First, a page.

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Submitted by Gasper Moschera on Thursday, April 10, 2014 at 12:00 AM

The butterfly effect on California Chrome


Greg Gilchrist won’t be taking any credit for any part of the California Chrome fairy tale. The colt, now perched at the threshold of Kentucky Derby favoritism, has cleanly divorced himself from all traditional moorings to be what anthropologists might call sui generis, which is racetrack Latin for “what a freak.”

And yet if Gilchrist, acting on behalf of Scott Sherwood’s Blinkers On Racing Stable partnership, had not gone to $30,000 to buy a filly by Not for Love at the second session of the Midlantic sale of 2-year-olds in training in May of 2008  . . .

She would not have ended up in Northern California. She would not have won an $8,000 maiden claiming race for Blinkers On. She would not have been sold to Perry Martin and Steve Coburn, who met through Blinkers On. She would not have been bred to the $2,500 California stallion Lucky Pulpit. And she never would have dropped that white-trimmed chestnut who ended up in the care of Art Sherman and destroyed the Santa Anita Derby field to be perched at the threshold of Kentucky Derby favoritism.

No one is more surprised, or pleased, than Gilchrist.

“Everybody deserves one of them once in a while,” Gilchrist said. “I couldn’t be happier for Art.”
Gilchrist had his, and then some. He trained Eclipse Award champion sprinter Lost in the Fog, a colt who won his first 10 races and 11 out of 14 starts before succumbing to the ravages of cancerous tumors attached to his spine and spleen. He was euthanized in September of 2006.

Gilchrist, who retired from training in 2010, has kept his hand in the game as a bloodstock consultant. He never counted on the Not for Love filly – eventually named Love the Chase – ranking high on his résumé.

“She wasn’t very big, and she did not continue to grow at all,” Gilchrist said. “When I put the saddle on and can look the valet straight in the eye, that’s not a good sign.
“I ran her twice, and I told Mr. Sherwood the filly just didn’t have any talent,” Gilchrist went on. “She’ll try all day long, but she just can’t run. When she won it had to be the slowest maiden race in California that year. If anybody but Perry Martin would have bought her, she probably would have ended up in a 4-H club somewhere.”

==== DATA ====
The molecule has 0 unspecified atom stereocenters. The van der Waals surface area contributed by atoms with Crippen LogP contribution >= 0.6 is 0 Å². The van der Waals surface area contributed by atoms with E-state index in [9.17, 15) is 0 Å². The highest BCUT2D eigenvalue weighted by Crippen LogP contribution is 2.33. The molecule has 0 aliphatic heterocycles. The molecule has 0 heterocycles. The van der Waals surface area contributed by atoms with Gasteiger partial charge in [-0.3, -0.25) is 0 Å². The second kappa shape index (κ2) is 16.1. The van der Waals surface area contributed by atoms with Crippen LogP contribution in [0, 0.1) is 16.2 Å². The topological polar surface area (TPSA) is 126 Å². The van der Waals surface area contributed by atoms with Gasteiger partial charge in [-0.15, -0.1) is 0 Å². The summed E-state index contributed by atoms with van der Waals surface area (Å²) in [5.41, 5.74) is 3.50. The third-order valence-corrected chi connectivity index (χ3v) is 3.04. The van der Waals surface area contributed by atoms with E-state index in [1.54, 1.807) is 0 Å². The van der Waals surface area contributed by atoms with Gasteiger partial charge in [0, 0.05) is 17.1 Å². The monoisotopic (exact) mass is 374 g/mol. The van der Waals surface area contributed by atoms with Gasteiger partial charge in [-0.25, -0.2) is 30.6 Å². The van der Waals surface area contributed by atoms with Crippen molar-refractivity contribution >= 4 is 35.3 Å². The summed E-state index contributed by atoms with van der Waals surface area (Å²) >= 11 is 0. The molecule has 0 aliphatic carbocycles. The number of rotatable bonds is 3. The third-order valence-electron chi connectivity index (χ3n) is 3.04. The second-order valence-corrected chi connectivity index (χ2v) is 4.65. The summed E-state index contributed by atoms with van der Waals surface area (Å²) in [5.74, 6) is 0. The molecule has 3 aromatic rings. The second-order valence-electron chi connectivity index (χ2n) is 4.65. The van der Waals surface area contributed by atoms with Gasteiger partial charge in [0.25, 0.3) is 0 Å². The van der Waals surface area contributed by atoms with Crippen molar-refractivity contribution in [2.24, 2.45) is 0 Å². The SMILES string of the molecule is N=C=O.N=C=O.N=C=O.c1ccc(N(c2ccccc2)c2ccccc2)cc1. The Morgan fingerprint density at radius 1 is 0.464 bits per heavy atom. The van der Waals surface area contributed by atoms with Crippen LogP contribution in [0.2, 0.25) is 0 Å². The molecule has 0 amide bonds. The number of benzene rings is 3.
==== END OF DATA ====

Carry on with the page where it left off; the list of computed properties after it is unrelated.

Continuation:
So, some little kid’s loss is racing’s gain. For his part, Art Sherman has stopped wondering why California Chrome has come into his life and is more concerned with keeping the show on the road. It is Sherman’s job to maximize the colt’s considerable attributes while minimizing the impact of any natural-born defects.

“He’s got no wasted motion,” Sherman said this week, after California Chrome emerged from his Santa Anita Derby romp in the pink. “He’s got a good shoulder on him, and he’s real strong in the front. I always say I’d like to see a little more ass on him, but what are you going to do . . . pick him apart? I’m just so happy he’s running the way he is.

“He is a little offset in the knee, and his right foot turns out a little,” the trainer added. “I’m always checking his knees and his ankles. Everything has been ice-cold, knock wood. When I was riding I broke my right ankle in three places, so me and the colt toe out about the same.”

Sherman and Gilchrist, long-time colleagues on California’s second circuit, have more in common with the horse trainers of Parx or Calder, all working in the shadow of the major tracks in New York, Miami, and L.A. If that isn’t tough enough, early in his career Sherman, a jockey for 23 years, found himself battling an age-old prejudice.

“I used to hear all that b.s. about how ex-jockeys never make good trainers,” he said. “I thought, that can’t be true. People saying that, they’ve never had a horse between their legs, and feel the pounding, how there’s nothing like riding a race and being part of the horse. People don’t understand what a thrill that is.

“That’s why I missed it so much when I quit,” Sherman added. “It’s a way of life, and it took me a while to get acclimated. But a lot of jocks don’t make it as trainers because it is so different. As trainer you’re focusing on so many other things, like trying to convince owners you can do the job just as good as the guy who’s been on top for a long time.”

Two days after the Santa Anita Derby, Sherman had an NBC film crew at his home in Rancho Bernardo, just northeast of Del Mar. At 77, he is getting one of those rare opportunities to tell his personal story and share his love of the racing game with an unimaginably large audience. Of course, with such heights comes the potential of a terrible fall.

“I know,” Sherman said. “I’ll have to be tough. But sometimes you can’t even win for losing. I once won a stakes race and they booed me, when I beat Lost in the Fog up north with that little gray horse, Carthage. They were even giving away Lost in the Fog bobbleheads at the track that day.

“I felt bad,” Sherman added. “I really did.”

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